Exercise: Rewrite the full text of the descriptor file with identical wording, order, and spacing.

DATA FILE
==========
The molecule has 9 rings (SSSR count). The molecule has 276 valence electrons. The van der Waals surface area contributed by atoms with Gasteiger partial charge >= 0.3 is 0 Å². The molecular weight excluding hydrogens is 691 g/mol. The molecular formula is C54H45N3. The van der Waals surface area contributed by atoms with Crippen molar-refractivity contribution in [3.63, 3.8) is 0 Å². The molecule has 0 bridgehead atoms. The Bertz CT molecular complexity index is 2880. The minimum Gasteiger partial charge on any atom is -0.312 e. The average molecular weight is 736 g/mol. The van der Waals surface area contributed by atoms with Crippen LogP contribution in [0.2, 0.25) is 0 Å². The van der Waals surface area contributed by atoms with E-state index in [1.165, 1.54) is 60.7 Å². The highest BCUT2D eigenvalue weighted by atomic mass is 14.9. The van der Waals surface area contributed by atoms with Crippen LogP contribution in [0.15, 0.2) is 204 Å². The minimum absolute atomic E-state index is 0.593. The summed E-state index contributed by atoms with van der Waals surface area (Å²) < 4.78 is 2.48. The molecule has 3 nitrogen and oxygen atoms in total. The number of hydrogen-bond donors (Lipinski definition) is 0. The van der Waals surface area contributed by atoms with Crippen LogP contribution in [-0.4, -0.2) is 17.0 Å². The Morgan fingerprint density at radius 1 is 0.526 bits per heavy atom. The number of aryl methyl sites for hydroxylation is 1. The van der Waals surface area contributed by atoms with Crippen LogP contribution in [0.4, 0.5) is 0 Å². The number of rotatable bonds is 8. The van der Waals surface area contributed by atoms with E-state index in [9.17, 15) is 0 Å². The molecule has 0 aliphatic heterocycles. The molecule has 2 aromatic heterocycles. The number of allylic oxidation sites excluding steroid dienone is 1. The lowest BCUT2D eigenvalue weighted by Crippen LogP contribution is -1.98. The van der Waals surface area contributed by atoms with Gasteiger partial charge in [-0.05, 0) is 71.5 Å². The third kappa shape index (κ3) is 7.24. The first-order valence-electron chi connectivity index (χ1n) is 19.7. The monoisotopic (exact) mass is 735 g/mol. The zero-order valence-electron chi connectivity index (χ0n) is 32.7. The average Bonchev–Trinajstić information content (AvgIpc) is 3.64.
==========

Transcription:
The molecule has 9 rings (SSSR count). The molecule has 276 valence electrons. The van der Waals surface area contributed by atoms with Gasteiger partial charge >= 0.3 is 0 Å². The molecular weight excluding hydrogens is 691 g/mol. The molecular formula is C54H45N3. The van der Waals surface area contributed by atoms with Crippen molar-refractivity contribution in [3.63, 3.8) is 0 Å². The molecule has 0 bridgehead atoms. The Bertz CT molecular complexity index is 2880. The minimum Gasteiger partial charge on any atom is -0.312 e. The average molecular weight is 736 g/mol. The van der Waals surface area contributed by atoms with Crippen LogP contribution in [0.2, 0.25) is 0 Å². The van der Waals surface area contributed by atoms with E-state index in [1.165, 1.54) is 60.7 Å². The highest BCUT2D eigenvalue weighted by atomic mass is 14.9. The van der Waals surface area contributed by atoms with Crippen LogP contribution in [0.15, 0.2) is 204 Å². The minimum absolute atomic E-state index is 0.593. The summed E-state index contributed by atoms with van der Waals surface area (Å²) < 4.78 is 2.48. The molecule has 3 nitrogen and oxygen atoms in total. The number of hydrogen-bond donors (Lipinski definition) is 0. The van der Waals surface area contributed by atoms with Crippen LogP contribution in [-0.4, -0.2) is 17.0 Å². The Morgan fingerprint density at radius 1 is 0.526 bits per heavy atom. The number of aryl methyl sites for hydroxylation is 1. The van der Waals surface area contributed by atoms with Crippen LogP contribution in [0.4, 0.5) is 0 Å². The number of rotatable bonds is 8. The van der Waals surface area contributed by atoms with E-state index in [9.17, 15) is 0 Å². The molecule has 0 aliphatic heterocycles. The molecule has 2 aromatic heterocycles. The number of allylic oxidation sites excluding steroid dienone is 1. The lowest BCUT2D eigenvalue weighted by Crippen LogP contribution is -1.98. The van der Waals surface area contributed by atoms with Gasteiger partial charge in [-0.05, 0) is 71.5 Å². The third kappa shape index (κ3) is 7.24. The first-order valence-electron chi connectivity index (χ1n) is 19.7. The monoisotopic (exact) mass is 735 g/mol. The zero-order valence-electron chi connectivity index (χ0n) is 32.7. The average Bonchev–Trinajstić information content (AvgIpc) is 3.64.